Bank of America Shrugs Off Continuing Legal Issues

Bank of America rode the market wave up today, ending the day up nearly 3% despite news out of New York that the bank must return to court to fight a lawsuit by a unit of US Bancorp . For Bank of America, it's just the latest lawsuit stemming from its acquisition of Countrywide Mortgage back in 2008.

Countrywide problems persist
U.S. Bank is the trustee for HarborView Mortgage Loan Trust, and it's suing based on HarborView's agreement that it signed with Countrywide when it purchased some mortgages in 2005. Countrywide said it would repurchase all the loans within 90 days should there be a material breach in the mortgage loan pool. It wasn't long after the initial purchase that many of the loans did just that, with 66% of a small sample breaching one or more mortgage representations. 

Fast-forward to 2011, with US Bancorp suing Countrywide -- and Bank of America after the mortgage lender was acquired in 2008 -- claiming that Countrywide had "failed to repurchase any loan" and "offered no basis for its refusal" to do so. The suit originally asked for Bank of America to repurchase more than 4,000 loans from HarborView, but Justice Eileen Bransten of the New York Supreme Court in Manhattan rejected the full claim, though US Bancorp does have the opportunity to resubmit an argument for the full claim on behalf of its trustor. A separate claim of 495 loans, however, was allowed to move forward, forcing Bank of America to return to court or settle.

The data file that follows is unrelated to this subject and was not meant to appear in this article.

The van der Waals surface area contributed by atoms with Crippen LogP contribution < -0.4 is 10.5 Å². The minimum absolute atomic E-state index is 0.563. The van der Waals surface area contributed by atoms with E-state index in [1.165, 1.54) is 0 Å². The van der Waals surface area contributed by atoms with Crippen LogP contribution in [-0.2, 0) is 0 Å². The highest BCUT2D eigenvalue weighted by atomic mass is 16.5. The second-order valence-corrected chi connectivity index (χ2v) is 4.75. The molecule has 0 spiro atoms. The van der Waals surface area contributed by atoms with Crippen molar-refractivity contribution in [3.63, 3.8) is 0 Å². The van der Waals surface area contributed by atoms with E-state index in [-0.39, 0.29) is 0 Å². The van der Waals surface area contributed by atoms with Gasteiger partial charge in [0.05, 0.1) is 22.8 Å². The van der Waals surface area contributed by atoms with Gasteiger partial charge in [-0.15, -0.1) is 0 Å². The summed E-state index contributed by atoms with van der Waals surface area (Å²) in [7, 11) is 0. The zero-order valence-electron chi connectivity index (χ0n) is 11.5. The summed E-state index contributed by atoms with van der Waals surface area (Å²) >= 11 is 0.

What to expect
Bank of America is no stranger to the courtroom, having faced multiple lawsuits over the past few years directly as a result of its Countrywide acquisition. Recently, it seems more willing to settle cases to move on from these troubles, such as how it reached a settlement with mortgage-bond insurer MBIA. I think Bank of America will reach out to US Bancorp and attempt to reach a settlement in this relatively small case, preventing further issues down the road.

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The article Bank of America Shrugs Off Continuing Legal Issues originally appeared on Fool.com.

Fool contributor Robert Eberhard has no position in any stocks mentioned. The Motley Fool owns shares of Bank of America. Try any of our Foolish newsletter services free for 30 days. We Fools don't all hold the same opinions, but we all believe that considering a diverse range of insights makes us better investors. The Motley Fool has a disclosure policy.

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